I’ll agree with that, with one caveat: if you are going to take one miracle claim at face value, you have to take all miracle claims at face value. You don’t get to pick just the ones from the religion you already believe in – that’s a fallacy called special pleading.
True. And, indeed, you will notice that I recommend the same thing. I am not one that holds to the idea that all miracles not done in the “name of Christianity” are automatically false. Indeed, I think many miracles and supernatural occurrences happen all around the world. Craig Keener, in his two volume academic study of miracles (see my review in ATI), documented hundreds of these. His conclusion is not “trash them all” but, rather, to place them in comparison with the NT and OT claims. And continuity is precisely what we see: it’s not just the disciples which are doing “supernatural occurrences” but others as well, though the categories may sometimes change. At the same time, there are canons by which to go about such an endeavor of analyzing miracle claims critically. Certainly the alternative is to just throw out all claims a priori as being unworthy of a hearing. Again, I would refer Mike to read through Craig Keener’s very well researched and thoroughly documented book on Miracles.
He may suggest one has to sift through each and every claim if one accepts that miracles can occur; fine. Agreed. But equally the atheist–if he wants to demonstrate his point that miracles don’t happen or even to uphold a justified methadological naturalism–has to sift through each one to determine that it didn’t. Methdological naturalism breaks down at a particular point, namely in the face of something which defies it. Indeed, what point is there in saying “We cannot accept a supernatural claim, even if its true!” I would rather not live in a willful lie for the sake of keeping a method. As a skeptical individual by nature, I quite refrain from labeling all miracle accounts as genuine as I hear them; I will search for alternative explanations, even mere coincidence. But there must be a point at which you have to say “Maybe there’s something to this…”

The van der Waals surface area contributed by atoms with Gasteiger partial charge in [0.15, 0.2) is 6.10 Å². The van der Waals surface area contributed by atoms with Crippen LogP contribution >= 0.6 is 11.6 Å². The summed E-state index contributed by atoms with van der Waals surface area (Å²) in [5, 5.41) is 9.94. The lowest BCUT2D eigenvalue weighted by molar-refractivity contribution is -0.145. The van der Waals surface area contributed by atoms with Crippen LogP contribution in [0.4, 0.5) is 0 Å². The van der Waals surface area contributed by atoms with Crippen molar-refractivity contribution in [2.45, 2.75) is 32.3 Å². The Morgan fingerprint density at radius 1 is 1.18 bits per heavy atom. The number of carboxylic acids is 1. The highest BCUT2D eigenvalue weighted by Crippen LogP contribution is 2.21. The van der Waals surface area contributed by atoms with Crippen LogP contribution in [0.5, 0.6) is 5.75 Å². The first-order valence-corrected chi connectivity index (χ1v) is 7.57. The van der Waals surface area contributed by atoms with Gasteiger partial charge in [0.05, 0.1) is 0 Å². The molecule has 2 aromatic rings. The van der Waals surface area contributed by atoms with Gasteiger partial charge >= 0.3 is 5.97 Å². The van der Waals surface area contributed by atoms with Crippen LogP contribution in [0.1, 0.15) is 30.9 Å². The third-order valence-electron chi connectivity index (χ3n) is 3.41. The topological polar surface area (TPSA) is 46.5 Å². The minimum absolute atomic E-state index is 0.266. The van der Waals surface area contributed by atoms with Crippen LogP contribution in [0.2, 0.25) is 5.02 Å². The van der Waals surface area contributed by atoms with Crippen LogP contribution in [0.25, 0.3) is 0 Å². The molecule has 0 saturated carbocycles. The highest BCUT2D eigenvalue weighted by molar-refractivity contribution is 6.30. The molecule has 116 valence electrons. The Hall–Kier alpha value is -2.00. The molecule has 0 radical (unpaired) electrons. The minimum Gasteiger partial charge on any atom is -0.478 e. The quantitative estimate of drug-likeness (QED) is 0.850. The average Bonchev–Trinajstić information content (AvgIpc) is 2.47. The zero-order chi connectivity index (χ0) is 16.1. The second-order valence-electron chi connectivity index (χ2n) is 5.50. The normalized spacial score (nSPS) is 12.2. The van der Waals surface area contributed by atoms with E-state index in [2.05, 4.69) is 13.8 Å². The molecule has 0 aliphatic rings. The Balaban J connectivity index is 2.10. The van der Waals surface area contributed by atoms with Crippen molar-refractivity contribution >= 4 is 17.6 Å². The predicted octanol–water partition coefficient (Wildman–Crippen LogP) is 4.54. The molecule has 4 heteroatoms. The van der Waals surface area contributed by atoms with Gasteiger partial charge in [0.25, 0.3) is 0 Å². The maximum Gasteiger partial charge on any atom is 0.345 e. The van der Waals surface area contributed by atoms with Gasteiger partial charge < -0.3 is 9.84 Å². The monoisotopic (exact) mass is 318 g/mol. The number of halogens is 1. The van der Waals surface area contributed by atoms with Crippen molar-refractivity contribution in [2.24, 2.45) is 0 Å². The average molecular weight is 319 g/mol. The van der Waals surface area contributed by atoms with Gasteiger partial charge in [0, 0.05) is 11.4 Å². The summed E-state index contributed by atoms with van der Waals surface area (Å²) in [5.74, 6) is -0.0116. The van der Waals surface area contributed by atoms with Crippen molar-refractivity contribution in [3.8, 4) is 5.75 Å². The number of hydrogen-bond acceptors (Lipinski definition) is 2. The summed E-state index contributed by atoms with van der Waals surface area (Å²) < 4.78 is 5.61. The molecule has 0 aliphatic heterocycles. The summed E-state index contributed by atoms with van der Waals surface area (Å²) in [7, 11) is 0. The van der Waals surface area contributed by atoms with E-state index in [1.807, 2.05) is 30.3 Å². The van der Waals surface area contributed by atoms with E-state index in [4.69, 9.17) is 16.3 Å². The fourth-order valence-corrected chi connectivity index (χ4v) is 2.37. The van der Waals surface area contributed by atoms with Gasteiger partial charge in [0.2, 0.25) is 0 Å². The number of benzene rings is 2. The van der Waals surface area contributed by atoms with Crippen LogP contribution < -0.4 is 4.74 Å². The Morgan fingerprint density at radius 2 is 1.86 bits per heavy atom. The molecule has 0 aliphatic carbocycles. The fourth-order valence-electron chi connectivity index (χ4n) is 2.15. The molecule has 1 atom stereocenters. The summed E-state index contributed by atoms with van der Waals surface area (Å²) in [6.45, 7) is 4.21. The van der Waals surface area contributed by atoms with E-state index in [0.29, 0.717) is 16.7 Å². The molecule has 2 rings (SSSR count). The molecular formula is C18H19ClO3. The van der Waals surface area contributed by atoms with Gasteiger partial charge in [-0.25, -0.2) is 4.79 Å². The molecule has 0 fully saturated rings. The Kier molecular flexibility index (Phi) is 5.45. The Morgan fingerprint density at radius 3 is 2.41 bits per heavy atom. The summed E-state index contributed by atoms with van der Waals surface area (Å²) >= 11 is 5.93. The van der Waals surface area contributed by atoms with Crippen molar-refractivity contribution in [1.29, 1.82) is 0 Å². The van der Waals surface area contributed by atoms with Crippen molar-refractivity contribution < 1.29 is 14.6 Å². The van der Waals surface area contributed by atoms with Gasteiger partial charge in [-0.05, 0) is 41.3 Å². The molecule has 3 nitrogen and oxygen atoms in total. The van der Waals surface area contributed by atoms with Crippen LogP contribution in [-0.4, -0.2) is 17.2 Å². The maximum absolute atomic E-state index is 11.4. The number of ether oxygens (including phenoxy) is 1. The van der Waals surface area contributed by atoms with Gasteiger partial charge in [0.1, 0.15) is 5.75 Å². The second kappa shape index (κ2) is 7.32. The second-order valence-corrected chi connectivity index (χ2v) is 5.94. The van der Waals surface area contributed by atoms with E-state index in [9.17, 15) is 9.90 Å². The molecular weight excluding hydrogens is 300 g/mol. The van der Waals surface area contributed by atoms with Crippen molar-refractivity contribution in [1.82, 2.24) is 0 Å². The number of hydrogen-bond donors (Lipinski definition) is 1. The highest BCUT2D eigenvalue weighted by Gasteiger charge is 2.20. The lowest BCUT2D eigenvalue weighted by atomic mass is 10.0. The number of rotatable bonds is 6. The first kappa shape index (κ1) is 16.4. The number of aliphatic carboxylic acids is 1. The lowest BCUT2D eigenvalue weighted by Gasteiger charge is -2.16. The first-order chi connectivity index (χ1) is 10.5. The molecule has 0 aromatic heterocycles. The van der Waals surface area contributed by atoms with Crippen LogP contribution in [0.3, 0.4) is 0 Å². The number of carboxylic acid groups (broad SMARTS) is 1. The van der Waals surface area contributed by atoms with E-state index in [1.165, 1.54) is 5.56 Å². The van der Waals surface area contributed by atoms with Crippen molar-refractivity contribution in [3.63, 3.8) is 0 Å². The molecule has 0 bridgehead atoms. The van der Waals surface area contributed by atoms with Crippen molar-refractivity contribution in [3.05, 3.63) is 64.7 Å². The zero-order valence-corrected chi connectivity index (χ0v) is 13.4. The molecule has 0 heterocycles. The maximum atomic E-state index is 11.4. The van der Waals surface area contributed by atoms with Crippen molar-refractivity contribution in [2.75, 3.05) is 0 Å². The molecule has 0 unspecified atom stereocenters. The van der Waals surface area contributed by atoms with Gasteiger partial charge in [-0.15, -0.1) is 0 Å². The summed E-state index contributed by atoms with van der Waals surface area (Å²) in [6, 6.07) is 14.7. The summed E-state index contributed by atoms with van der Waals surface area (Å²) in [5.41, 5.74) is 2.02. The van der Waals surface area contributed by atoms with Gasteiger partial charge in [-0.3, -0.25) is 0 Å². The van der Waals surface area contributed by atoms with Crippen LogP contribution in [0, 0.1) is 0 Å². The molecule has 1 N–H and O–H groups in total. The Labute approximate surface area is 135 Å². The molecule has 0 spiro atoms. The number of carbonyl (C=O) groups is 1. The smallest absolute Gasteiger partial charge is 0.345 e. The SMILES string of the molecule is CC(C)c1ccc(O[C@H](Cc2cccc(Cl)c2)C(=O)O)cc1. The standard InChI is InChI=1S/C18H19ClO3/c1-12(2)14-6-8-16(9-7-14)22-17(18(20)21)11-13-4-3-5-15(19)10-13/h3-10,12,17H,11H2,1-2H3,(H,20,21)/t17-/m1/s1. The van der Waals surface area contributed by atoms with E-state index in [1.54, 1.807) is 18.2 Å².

Okay. I go on. Mike says concerning miracles,
It’s not repeatable, and it by definition defies the very laws of nature.
Well, certainly its non-repeatable. But that does nothing to deter us from saying something happened anymore than the unrepeatability of the Caesar’s crossing the Rubicon (to use an example ad nauseum) compels me to disbelieve it. Further, C.S Lewis gives the illustration of placing $3,000 every day into a sock drawer. After two days you have $6k. After a week you have $21k. But what if, after a week, you went back to find $7k in the drawer with the rest gone?? You would not suppose that the laws of nature have been defied, nor would you be committed to saying “we have to have a natural explanation!” You would note by inference to the best explanation that someone–some intelligence–has intervened! This is not defying the laws of nature; it is intervening in them. We do this every day! A ball dropping with the laws of nature would naturally fall until hitting the floor; but if you set out your hand to catch the ball mid-air you have not defied nature, you have intervened in it.
Like I said, as brief as I am trying to be (really, I try!), this will need to be a two-part response. The next blog will wrap up on how the Gospel writers saw the miraculous and, beyond that, whether they provided accurate historical information in the form of oral tradition.